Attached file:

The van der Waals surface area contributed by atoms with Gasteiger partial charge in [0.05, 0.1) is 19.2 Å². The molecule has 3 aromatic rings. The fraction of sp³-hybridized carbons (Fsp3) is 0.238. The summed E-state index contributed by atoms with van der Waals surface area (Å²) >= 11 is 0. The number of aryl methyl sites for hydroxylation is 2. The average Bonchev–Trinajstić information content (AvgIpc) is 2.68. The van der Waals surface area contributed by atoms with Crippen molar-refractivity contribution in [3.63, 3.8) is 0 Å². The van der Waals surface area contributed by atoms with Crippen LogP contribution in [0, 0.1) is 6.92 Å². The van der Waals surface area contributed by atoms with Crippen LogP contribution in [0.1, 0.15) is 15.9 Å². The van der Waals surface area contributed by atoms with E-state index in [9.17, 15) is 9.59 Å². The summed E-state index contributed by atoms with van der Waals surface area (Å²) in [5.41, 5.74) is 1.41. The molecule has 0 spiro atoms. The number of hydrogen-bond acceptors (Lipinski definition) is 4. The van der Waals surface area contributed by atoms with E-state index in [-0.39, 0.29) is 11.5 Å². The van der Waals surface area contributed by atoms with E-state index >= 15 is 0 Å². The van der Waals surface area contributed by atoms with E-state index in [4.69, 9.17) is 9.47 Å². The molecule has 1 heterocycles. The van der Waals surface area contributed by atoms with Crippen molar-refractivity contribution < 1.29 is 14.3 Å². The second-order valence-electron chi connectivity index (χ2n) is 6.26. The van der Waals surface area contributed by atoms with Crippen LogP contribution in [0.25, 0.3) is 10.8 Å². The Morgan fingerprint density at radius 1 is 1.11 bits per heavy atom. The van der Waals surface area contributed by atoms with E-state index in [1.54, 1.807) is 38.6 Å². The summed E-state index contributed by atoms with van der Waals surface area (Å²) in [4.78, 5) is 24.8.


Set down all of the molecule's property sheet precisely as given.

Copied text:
The van der Waals surface area contributed by atoms with Gasteiger partial charge in [0.05, 0.1) is 19.2 Å². The molecule has 3 aromatic rings. The fraction of sp³-hybridized carbons (Fsp3) is 0.238. The summed E-state index contributed by atoms with van der Waals surface area (Å²) >= 11 is 0. The number of aryl methyl sites for hydroxylation is 2. The average Bonchev–Trinajstić information content (AvgIpc) is 2.68. The van der Waals surface area contributed by atoms with Crippen molar-refractivity contribution in [3.63, 3.8) is 0 Å². The van der Waals surface area contributed by atoms with Crippen LogP contribution in [0, 0.1) is 6.92 Å². The van der Waals surface area contributed by atoms with Crippen LogP contribution in [0.1, 0.15) is 15.9 Å². The van der Waals surface area contributed by atoms with E-state index in [9.17, 15) is 9.59 Å². The summed E-state index contributed by atoms with van der Waals surface area (Å²) in [5.41, 5.74) is 1.41. The molecule has 0 spiro atoms. The number of hydrogen-bond acceptors (Lipinski definition) is 4. The van der Waals surface area contributed by atoms with E-state index in [-0.39, 0.29) is 11.5 Å². The van der Waals surface area contributed by atoms with E-state index >= 15 is 0 Å². The van der Waals surface area contributed by atoms with E-state index in [4.69, 9.17) is 9.47 Å². The molecule has 1 heterocycles. The van der Waals surface area contributed by atoms with Crippen molar-refractivity contribution < 1.29 is 14.3 Å². The second-order valence-electron chi connectivity index (χ2n) is 6.26. The van der Waals surface area contributed by atoms with Crippen LogP contribution in [0.25, 0.3) is 10.8 Å². The Morgan fingerprint density at radius 1 is 1.11 bits per heavy atom. The van der Waals surface area contributed by atoms with E-state index in [1.54, 1.807) is 38.6 Å². The summed E-state index contributed by atoms with van der Waals surface area (Å²) in [4.78, 5) is 24.8.